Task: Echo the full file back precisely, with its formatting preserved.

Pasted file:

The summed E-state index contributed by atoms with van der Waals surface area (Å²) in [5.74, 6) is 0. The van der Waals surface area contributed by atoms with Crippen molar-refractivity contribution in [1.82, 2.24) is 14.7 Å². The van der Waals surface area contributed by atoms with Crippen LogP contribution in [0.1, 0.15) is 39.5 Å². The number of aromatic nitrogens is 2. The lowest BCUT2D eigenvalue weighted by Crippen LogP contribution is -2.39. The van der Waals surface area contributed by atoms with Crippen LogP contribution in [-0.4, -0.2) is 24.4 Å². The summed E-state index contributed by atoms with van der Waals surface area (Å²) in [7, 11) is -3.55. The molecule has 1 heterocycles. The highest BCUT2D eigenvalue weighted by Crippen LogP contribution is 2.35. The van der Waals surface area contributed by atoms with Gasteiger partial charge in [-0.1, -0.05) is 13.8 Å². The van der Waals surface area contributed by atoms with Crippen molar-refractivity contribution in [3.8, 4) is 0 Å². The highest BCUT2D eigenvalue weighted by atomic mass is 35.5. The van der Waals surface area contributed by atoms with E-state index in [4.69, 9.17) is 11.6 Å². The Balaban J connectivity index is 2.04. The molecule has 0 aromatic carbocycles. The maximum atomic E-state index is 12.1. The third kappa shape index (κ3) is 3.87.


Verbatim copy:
The summed E-state index contributed by atoms with van der Waals surface area (Å²) in [5.74, 6) is 0. The van der Waals surface area contributed by atoms with Crippen molar-refractivity contribution in [1.82, 2.24) is 14.7 Å². The van der Waals surface area contributed by atoms with Crippen LogP contribution in [0.1, 0.15) is 39.5 Å². The number of aromatic nitrogens is 2. The lowest BCUT2D eigenvalue weighted by Crippen LogP contribution is -2.39. The van der Waals surface area contributed by atoms with Crippen LogP contribution in [-0.4, -0.2) is 24.4 Å². The summed E-state index contributed by atoms with van der Waals surface area (Å²) in [7, 11) is -3.55. The molecule has 1 heterocycles. The highest BCUT2D eigenvalue weighted by Crippen LogP contribution is 2.35. The van der Waals surface area contributed by atoms with Gasteiger partial charge in [-0.1, -0.05) is 13.8 Å². The van der Waals surface area contributed by atoms with Crippen molar-refractivity contribution in [3.8, 4) is 0 Å². The highest BCUT2D eigenvalue weighted by atomic mass is 35.5. The van der Waals surface area contributed by atoms with E-state index in [4.69, 9.17) is 11.6 Å². The Balaban J connectivity index is 2.04. The molecule has 0 aromatic carbocycles. The maximum atomic E-state index is 12.1. The third kappa shape index (κ3) is 3.87.